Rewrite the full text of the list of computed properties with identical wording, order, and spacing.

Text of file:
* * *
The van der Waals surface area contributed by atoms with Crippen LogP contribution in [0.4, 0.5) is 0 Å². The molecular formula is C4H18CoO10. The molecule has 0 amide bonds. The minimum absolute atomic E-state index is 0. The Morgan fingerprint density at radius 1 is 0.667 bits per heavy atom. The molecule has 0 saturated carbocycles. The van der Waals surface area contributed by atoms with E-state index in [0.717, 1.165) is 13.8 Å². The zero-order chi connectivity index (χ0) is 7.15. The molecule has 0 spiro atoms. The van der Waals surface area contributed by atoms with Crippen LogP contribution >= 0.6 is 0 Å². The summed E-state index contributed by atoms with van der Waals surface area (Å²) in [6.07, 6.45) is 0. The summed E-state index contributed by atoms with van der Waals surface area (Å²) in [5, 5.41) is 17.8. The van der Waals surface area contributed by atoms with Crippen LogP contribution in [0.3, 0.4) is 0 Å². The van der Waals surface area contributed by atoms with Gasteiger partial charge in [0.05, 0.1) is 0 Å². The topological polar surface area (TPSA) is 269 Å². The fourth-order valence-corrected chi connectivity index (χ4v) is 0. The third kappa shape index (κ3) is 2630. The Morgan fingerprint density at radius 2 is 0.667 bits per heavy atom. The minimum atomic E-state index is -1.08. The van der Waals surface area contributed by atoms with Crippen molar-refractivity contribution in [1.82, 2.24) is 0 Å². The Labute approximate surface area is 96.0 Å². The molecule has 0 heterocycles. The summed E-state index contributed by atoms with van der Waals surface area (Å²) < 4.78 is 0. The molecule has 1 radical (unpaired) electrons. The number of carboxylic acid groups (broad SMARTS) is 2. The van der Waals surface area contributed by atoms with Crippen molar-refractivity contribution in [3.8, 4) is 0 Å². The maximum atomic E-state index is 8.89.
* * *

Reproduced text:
The van der Waals surface area contributed by atoms with Crippen LogP contribution in [0.4, 0.5) is 0 Å². The molecular formula is C4H18CoO10. The molecule has 0 amide bonds. The minimum absolute atomic E-state index is 0. The Morgan fingerprint density at radius 1 is 0.667 bits per heavy atom. The molecule has 0 saturated carbocycles. The van der Waals surface area contributed by atoms with E-state index in [0.717, 1.165) is 13.8 Å². The zero-order chi connectivity index (χ0) is 7.15. The molecule has 0 spiro atoms. The van der Waals surface area contributed by atoms with Crippen LogP contribution >= 0.6 is 0 Å². The summed E-state index contributed by atoms with van der Waals surface area (Å²) in [6.07, 6.45) is 0. The summed E-state index contributed by atoms with van der Waals surface area (Å²) in [5, 5.41) is 17.8. The van der Waals surface area contributed by atoms with Crippen LogP contribution in [0.3, 0.4) is 0 Å². The van der Waals surface area contributed by atoms with Gasteiger partial charge in [0.05, 0.1) is 0 Å². The topological polar surface area (TPSA) is 269 Å². The fourth-order valence-corrected chi connectivity index (χ4v) is 0. The third kappa shape index (κ3) is 2630. The Morgan fingerprint density at radius 2 is 0.667 bits per heavy atom. The minimum atomic E-state index is -1.08. The van der Waals surface area contributed by atoms with Crippen molar-refractivity contribution in [1.82, 2.24) is 0 Å². The Labute approximate surface area is 96.0 Å². The molecule has 0 heterocycles. The summed E-state index contributed by atoms with van der Waals surface area (Å²) < 4.78 is 0. The molecule has 1 radical (unpaired) electrons. The number of carboxylic acid groups (broad SMARTS) is 2. The van der Waals surface area contributed by atoms with Crippen molar-refractivity contribution in [3.8, 4) is 0 Å². The maximum atomic E-state index is 8.89.